Notice how this note taking strategy emphasizes active recall for learning. First, you’re recalling stuff you missed in class. Second, you’re recalling to study those notes.
I recommend this note taking strategy if you want to keep active in class. This isn’t ideal for minimalist note-taking. It’s best for those who prefer to take notes to stay focused.
The Outlining Method
Cornell notes are great for studying (as long as you can keep up.)
The Outlining Method can be simple and minimalist. I typically use it when keeping up with the teacher is impractical.
This is the strategy I grew up and learned. It’s essentially outlining your teacher’s lecture. When your teacher brings up a new topic, make a heading. Add a subheading. Then add the minor points neatly organized below them.
Traditionally, this can be just as tough to keep up with as the Cornell Method. My recommendation is to use this differently. As I’ll say a number of times in this article, focus on the key points. This is particularly true with outlining.
The Mapping Method
When you’re committed to keeping your notes simple, use the mapping method.
If you’re doing it right, you’ll have plenty of time to sketch up your notes while listening closely to everything the teacher is saying.
Write your notes and then draw lines of how those notes connect to each other. Pick the size of what you’re writing based on how important a point it is to understand (or how big of a point it is.)
You’ll end up with classic map of ideas with circles and lines connecting them all over the page. They look good. They’re usually effective to help you listen. They’re not too complicated. The only problem is you’ll probably end up taking fewer notes than you could. (I usually consider that a positive.)
Also, if you end up having too much fun with this then you could easily get distracted and stop listening! That’s a big problem. Don’t do that!
The 3 Secrets Of Quality Notes
These three principles can help guide you through your note taking process.
They’re focused on two important distinctions:
One: Listening to (and hearing and understanding) your teacher is dramatically better than losing focus to write notes can.
Two: It’s way easier to remember what your teacher said when you have notes that you can retrace your teachers thoughts with.
1. Limit your notes
Don’t write too many notes.
How many notes are too many?
If you’re writing full sentences then you’re writing too many notes.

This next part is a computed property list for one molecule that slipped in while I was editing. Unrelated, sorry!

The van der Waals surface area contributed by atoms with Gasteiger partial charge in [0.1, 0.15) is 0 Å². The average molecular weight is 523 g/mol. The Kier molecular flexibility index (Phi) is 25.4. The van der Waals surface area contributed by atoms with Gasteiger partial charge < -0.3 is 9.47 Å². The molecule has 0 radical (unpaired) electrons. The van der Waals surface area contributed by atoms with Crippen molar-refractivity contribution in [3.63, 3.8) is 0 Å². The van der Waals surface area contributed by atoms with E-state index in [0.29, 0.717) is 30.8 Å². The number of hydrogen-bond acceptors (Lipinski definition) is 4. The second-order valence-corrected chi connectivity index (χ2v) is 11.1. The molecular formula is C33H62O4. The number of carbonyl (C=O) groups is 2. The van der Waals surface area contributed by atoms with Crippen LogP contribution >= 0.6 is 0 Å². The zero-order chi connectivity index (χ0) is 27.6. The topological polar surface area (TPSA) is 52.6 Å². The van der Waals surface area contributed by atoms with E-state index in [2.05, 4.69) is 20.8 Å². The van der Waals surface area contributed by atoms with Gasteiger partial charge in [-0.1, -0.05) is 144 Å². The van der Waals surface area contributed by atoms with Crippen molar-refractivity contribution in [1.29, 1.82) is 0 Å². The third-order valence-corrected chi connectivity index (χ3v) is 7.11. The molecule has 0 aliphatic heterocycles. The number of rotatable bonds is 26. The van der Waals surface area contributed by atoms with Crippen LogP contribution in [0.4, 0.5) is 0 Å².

If you’re writing exact quotes then you’re writing too many notes. (You’re not a stenographer.)
If you look up at the teacher every few minutes to try and catch up with what the teacher is saying because you were distracted then you’re writing too many notes.
If you’re fingers are sore (and you don’t have a medical condition) you’re writing too many notes.
If you never put your pencil down in between points your teacher makes then you’re writing too many notes.
Any of these sound familiar? You’re writing too many notes!
Remember, it’s not how much you write down that matters. What matters is “what” you write down. Two hundred minor points are worthless compared to a single valuable one.
How can you fix this?
It can be difficult to learn what to write down while taking notes. It’s a learning process. In the long term, you’ll need to practice to figure out what’s important. Eventually, it will click.
That doesn’t help in the short term though. In the short term just use one of these strategies:
- Put the pen down in between every note. Take a breath before you pick it back up and make sure it’s important.
- Skip notes. If everything looks important to you then nothing is important. Stop writing notes and listen every few minutes.
- Don’t write down any point until your teacher mentions it twice. Long term, this is risky. Short term, this will help you get only the important stuff.
- Go through the motions of listening. Look at the teacher. Nod once in awhile. Act like you’re listening intently. Force yourself to put notes on the back burner.
2. Listen more than you write
Notes are best used as cues to remember what you heard listening to the teacher.
Never write longer than you listen.
People aren’t good at writing and listening. While your brain is thinking about the previous point and writing it down, your teacher is moving on. If you want to keep up then you’re going to have to treat note-taking as a supplement and not a goal.
3. Use your notes as a guide (not a resource.)
Notes are not a resource you should be trying to learn directly from.
They’re just a study guide.
They can help you find the important points that your teacher emphasized. Then you can use other resources to actually study the details of the subject.
Cornell notes are a reasonable exception but you need to be damn sure you kept up with the teacher to use them. If you were struggling to keep up with the points your teacher was making then it’s best just to use your notes as a starting point.
Did your teacher mention something?
It’s just that simple.
Don’t get caught up in the weeds of notetaking. It’s a simple process.
The more complicated you try to make your notes, the more you’re going to miss the most important strategy you have: listening.
Listen to the teacher first. Take notes second.
Aaron Richardson took his grades from fighting F’s to Easy A’s. In the process, he read over 300 books on personal development. Today he’s founded 2 blogs on studying including Smart Student Secrets. He’s written 3 books on the subject. His work has been featured on some of the biggest news, psychology, and student sites on the internet.